How listening to your donors helps you reduce the amount you spend to raise a dollar
Here are some industry slogans you won’t likely see promoted:
Drink less wine – a message from local vintners
Keep your old car longer – brought to you by your local car dealers
Use less mobile data, it can wait until you’re home – the cell phone industry association
As the owner of a company that depends on fundraising through direct mail campaign for a large chunk of my business, You might be surprised to read this, but I’m actually an advocate for sending LESS mail.
Send less mail: You’ll spend less to raise a dollar
Let’s say I carefully pick one donor and hand-write them a letter mentioning their personal connection to the charity I represent. Then I suggest a gift that is appropriate to their past habits. It’s very likely that I’ll get a 100% response.
As I expand this to include 2, 3, 50, 1000 donors, simple math dictates my success rate will inevitably decline.
How can fundraisers get the success rate of that one handwritten letter, without handwriting thousands of carefully researched one-on-one letters?
The trick is to find the tipping points in results versus efforts, and to not miss opportunities to identify, as accurately as possible given the size of the donor universe:
- Who is most likely to give
- How often
- How much
To start, you need to build and use more detailed donor identities
The Agitator (a free daily blog about fundraising and associated discussions that I highly recommend), recently approached this from a number of angles. The gist of it is, if you know a bit more about your donor identity, and then personalize your message, you’ll get improved engagement and outcomes.
[bctt tweet=”Apply some analytical #data when #mailing engaged donors less frequently. It costs you less without compromising the gross level of giving. #fundraising” username=”primedatainc”]
You can apply some analytical data to mail the engaged donor less frequently. It ends up costing you less without compromising the gross level of giving.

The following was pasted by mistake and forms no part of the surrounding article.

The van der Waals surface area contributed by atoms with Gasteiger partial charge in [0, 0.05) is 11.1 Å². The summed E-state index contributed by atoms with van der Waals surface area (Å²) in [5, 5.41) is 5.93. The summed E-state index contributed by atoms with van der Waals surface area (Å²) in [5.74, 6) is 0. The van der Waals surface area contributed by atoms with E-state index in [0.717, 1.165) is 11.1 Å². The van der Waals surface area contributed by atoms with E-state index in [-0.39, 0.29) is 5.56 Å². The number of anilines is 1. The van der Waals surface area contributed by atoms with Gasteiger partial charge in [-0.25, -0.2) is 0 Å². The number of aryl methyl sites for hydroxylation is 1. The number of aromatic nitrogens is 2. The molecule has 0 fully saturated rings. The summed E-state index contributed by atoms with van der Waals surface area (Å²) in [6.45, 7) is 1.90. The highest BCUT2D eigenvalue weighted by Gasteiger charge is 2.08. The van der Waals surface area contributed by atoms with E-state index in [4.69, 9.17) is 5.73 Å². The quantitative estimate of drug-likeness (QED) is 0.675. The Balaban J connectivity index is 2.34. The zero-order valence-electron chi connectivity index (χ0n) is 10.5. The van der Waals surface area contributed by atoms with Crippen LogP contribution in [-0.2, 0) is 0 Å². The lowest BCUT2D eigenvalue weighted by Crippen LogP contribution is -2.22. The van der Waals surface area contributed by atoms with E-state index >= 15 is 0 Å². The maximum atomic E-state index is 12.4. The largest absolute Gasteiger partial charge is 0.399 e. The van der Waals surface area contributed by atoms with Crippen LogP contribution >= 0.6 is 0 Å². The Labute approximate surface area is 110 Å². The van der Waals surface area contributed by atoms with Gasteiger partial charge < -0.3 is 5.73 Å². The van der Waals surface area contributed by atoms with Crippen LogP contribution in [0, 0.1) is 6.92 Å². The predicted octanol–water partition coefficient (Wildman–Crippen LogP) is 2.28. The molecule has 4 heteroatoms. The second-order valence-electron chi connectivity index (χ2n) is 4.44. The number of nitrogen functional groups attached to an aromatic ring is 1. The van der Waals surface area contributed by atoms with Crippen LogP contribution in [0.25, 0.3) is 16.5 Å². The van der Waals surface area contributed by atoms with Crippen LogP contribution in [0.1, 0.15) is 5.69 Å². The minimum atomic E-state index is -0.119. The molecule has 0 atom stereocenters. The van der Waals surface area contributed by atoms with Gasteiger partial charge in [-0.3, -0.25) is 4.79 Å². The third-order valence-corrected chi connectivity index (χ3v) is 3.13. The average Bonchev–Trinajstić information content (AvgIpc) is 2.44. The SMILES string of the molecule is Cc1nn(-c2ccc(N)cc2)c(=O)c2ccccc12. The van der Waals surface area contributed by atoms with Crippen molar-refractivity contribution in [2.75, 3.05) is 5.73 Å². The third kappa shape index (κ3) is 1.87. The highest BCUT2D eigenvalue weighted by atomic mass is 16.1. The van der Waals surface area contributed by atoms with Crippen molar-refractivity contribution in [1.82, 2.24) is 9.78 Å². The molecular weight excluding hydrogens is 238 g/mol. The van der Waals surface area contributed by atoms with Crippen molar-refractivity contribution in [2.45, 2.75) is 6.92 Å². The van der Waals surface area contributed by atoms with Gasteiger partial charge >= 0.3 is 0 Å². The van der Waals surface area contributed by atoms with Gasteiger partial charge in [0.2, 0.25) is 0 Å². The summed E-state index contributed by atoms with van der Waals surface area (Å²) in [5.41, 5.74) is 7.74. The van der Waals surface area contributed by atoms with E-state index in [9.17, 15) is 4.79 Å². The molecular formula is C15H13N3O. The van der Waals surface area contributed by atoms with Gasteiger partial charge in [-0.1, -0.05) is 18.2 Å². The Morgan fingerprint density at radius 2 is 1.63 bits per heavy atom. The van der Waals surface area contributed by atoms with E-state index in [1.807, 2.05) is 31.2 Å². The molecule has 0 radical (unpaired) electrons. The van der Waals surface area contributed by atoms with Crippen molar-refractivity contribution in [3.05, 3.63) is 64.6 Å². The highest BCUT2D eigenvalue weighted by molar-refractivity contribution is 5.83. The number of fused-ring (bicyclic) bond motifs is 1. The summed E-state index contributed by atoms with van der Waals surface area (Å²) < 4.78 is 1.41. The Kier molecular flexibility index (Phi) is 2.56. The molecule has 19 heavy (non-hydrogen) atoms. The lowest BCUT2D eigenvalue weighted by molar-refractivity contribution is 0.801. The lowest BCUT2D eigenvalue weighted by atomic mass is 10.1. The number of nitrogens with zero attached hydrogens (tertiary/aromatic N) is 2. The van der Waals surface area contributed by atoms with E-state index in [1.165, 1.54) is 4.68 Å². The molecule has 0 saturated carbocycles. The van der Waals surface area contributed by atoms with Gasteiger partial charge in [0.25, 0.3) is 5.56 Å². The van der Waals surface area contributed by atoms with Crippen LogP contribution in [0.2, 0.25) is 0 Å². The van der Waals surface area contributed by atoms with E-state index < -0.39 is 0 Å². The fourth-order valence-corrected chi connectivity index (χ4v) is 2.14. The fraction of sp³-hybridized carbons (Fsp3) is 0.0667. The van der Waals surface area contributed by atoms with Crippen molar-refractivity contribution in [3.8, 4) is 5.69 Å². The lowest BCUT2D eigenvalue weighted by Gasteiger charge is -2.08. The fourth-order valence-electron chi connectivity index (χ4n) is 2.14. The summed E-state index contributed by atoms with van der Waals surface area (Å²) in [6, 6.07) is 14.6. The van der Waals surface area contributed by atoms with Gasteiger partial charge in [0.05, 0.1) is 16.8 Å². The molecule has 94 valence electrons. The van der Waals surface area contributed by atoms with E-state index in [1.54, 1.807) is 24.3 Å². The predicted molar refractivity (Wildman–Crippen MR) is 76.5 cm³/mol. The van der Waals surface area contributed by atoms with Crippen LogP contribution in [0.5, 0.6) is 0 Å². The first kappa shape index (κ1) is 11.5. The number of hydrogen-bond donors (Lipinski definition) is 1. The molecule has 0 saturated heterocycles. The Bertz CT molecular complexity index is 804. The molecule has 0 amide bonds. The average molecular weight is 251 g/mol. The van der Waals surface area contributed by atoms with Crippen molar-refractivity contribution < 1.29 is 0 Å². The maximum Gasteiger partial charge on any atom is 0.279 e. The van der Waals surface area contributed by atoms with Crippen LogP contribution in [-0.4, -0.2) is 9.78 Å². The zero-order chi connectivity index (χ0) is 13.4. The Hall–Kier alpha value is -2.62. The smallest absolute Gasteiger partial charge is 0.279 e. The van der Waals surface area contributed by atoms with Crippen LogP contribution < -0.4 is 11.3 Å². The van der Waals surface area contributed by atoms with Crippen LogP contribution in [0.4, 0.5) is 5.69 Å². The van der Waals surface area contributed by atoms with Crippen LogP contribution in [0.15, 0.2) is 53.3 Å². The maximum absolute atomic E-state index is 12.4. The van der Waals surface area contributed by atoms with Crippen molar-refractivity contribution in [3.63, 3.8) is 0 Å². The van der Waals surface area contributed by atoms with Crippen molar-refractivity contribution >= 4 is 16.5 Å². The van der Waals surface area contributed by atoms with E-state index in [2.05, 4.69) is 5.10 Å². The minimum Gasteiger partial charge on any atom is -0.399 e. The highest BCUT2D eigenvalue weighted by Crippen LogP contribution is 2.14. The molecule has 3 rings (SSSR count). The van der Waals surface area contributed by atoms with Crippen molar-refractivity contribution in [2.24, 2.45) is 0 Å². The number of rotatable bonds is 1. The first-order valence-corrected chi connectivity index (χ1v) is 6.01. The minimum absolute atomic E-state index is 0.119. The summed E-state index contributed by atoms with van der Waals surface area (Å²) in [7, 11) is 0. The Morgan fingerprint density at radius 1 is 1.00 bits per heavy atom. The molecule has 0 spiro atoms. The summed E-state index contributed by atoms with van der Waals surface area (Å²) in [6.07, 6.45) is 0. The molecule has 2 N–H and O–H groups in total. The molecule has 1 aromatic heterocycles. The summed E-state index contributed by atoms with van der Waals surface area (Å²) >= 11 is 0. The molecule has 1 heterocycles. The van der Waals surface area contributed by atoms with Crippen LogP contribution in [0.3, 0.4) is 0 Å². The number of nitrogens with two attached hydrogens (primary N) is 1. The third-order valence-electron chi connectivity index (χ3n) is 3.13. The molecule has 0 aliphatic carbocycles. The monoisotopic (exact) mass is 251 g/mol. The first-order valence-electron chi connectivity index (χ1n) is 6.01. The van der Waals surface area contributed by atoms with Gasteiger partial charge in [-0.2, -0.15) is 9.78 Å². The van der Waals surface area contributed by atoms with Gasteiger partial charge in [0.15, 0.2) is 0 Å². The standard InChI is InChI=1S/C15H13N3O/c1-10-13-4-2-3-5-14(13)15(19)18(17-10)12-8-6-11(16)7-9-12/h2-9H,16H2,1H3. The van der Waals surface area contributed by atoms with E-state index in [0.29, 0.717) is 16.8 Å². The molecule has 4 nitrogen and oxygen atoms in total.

You’ve already got the data: Mining it is easier than ever
Determining the ideal frequency of your mailings takes some careful analysis. But the good news is that it’s easier than ever to mine that data from your file. Caity Craver of Donor Trends puts it this way, “The power to predict your donors’ behavior is in your hands. With technology, machines are doing all of the heavy lifting, isolating the donors you should focus on now, and those that you should not. This leads to increases in net revenue, retention, and overall efficiency.”
Don’t rely just on your instincts
Our instincts on how often and whom we should ask for a gift are just that — instincts — and they can lead us to incorrect conclusions. Do you really know when mailing too often actually degrades your efforts? Can you tell which donors would be fine only receiving one piece of mail per year or whether they could miss a couple mailings? Without a good sense of this information, most organizations tend to default to mailing a lot over a little and hope that will give them best results.
But think of your email. If you sign up for a monthly newsletter and then start getting daily drips from the source, how long is it before you tune it out and unsubscribe? As a fundraiser that is your worst outcome. And that’s why I recommend all fundraisers look carefully at their data and optimize their mailings to maximize their effectiveness and reduce overall marketing costs.
If you want to talk about how we can help you sort out your data and decrease your costs, give me a call today.